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Milwaukee's Daily Magazine for Saturday, Aug. 30, 2014

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In Marketplace

Greeting cards are a year-round business for Banshee Music and musicians like Pat McCurdy.

In Marketplace

Here is one of the Banshee / Recycled Paper Greetings cards.

In Marketplace

"It's been fun to write to task," McCurdy said.

Banshee, McCurdy help put season's greetings to music


Now that Valentine's Day has passed, many consumers won't think about greeting cards until the next big birthday or Mother's Day rolls around -- whichever comes first.

Pat McCurdy used to be that way, too.

Not anymore.

McCurdy, one of Milwaukee's best known musicians, has been thinking about greeting cards a lot lately. If you visit a Target store anytime soon, there is a good chance you'll hear his voice emanating from a sound chip embedded in a card produced by Recycled Paper Greetings.

Banshee Music, a division of New Berlin-based GMR Marketing, has combined with the card company to commission custom songs for a line of audio cards. McCurdy, a prolific songwriter, is one of several local musicians involved in creating the 20-second ditties.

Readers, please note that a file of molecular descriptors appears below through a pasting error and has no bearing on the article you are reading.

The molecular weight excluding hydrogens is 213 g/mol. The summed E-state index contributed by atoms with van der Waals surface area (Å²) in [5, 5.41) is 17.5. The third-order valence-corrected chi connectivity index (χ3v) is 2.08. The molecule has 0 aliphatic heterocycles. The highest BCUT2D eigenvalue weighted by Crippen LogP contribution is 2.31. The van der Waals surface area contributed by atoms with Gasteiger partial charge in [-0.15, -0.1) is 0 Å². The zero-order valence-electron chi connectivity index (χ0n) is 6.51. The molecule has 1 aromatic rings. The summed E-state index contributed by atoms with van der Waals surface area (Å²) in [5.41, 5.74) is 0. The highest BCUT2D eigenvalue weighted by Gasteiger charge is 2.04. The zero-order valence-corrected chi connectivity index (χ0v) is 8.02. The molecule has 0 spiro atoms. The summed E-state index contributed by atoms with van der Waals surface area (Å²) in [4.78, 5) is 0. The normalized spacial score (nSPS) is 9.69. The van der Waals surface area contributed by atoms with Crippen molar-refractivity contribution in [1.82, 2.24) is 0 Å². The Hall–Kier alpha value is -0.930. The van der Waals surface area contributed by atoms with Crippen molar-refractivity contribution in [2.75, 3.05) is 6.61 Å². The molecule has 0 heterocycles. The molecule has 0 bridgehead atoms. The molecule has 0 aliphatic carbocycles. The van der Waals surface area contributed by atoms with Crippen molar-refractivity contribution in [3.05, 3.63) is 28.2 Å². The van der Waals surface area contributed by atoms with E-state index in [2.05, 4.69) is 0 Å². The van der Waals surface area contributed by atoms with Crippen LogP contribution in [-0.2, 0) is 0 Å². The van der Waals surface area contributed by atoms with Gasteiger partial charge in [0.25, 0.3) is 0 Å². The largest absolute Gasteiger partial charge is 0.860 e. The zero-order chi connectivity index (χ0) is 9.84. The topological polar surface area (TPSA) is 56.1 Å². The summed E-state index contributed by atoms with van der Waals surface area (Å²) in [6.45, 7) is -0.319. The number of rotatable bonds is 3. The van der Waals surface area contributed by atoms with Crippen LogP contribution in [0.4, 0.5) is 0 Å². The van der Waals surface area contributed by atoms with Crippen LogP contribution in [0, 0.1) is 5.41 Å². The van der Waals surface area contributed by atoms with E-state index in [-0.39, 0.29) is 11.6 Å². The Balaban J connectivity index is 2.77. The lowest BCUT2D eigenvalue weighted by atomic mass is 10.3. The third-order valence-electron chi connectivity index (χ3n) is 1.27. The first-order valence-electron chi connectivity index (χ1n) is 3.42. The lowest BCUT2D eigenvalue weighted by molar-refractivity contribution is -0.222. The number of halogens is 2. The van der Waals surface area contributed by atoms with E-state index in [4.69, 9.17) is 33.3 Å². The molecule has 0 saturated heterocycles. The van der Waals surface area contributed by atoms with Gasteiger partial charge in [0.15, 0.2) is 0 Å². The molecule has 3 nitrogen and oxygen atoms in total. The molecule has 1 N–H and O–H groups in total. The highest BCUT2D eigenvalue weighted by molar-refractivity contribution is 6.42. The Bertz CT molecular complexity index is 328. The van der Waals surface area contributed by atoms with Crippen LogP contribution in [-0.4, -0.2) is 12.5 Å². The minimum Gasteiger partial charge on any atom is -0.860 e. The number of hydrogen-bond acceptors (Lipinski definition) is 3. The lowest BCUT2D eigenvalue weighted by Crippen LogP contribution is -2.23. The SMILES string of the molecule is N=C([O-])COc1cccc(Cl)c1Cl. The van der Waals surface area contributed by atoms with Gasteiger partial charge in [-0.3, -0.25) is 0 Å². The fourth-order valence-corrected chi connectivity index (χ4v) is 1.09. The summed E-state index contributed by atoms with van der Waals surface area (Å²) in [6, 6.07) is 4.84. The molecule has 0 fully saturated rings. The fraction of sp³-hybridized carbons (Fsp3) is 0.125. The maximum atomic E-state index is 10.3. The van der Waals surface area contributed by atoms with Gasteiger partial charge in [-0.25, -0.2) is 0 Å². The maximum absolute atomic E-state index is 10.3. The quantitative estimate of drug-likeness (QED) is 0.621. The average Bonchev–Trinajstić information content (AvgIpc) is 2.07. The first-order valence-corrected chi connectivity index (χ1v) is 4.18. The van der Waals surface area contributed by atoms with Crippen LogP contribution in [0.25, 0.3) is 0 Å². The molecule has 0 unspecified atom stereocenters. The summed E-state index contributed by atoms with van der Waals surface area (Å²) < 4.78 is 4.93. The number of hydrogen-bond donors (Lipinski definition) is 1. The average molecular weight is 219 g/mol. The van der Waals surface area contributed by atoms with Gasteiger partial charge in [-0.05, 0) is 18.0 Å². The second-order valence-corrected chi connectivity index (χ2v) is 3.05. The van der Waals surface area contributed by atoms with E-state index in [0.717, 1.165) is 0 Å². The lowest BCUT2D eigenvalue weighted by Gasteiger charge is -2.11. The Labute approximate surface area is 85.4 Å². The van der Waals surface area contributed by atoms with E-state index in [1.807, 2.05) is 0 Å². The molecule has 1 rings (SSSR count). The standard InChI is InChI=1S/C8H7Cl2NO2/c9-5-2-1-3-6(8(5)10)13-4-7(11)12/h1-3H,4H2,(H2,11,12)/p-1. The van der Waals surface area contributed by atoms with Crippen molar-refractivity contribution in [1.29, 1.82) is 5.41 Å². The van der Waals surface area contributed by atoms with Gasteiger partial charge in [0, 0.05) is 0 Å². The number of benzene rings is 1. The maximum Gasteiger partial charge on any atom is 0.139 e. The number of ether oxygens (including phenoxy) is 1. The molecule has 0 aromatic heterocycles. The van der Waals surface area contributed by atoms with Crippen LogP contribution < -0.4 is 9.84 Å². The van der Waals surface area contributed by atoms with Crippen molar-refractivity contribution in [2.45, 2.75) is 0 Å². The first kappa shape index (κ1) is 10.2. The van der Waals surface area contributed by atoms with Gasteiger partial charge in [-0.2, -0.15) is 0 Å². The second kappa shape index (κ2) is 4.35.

"It's been fun to write to a task," McCurdy said while riding to a recent show in Chicago. "I love the 20-second element of it. It's actually perfect for me, because that's the exact length of my attention span."

Ryan Heuser, vice president of marketing for Banshee, said the partnership with Recycled Paper Greetings has been in the works for about a year.

"We're up and running," Heuser said. "We've got seven cards out right now and more will be in the pipeline for Mother's Day and Father's Day."

Banshee's Web site describes the company as "a Sonic branding agency and a next generation music publisher" that helps businesses use music to create an identity for their products. Banshee -- which also has relationships with local musicians like Victor DeLorenzo of the Violent Femmes, guitar virtuosos Greg Koch and Willy Porter and piano specialist Joe Hite -- had been creating original music for sports teams and other businesses, such as the Kentucky Derby.

Think of the song "One Shining Moment," which accompanies the highlight montage at the end of the Final Four every year; companies in all sorts of industries would like to have a song that connects with their audience in that way. Banshee wants to help.

"The whole idea behind Banshee is to give independent artists the opportunity to get their music out there and be as creative as possible," Heuser said.

"Being a Milwaukee-based company, since the very early days knew we wanted to bring more opportunities to local artists. (GMR founder) Gary Reynolds has, over the last 30 years, has built a lot of relationships. His relationship with Pat goes way back. He may not go back as long with Greg (Koch) and Joe (Hite) and some other people, but we've been fortunate to build relationships with some incredibly creative writers."

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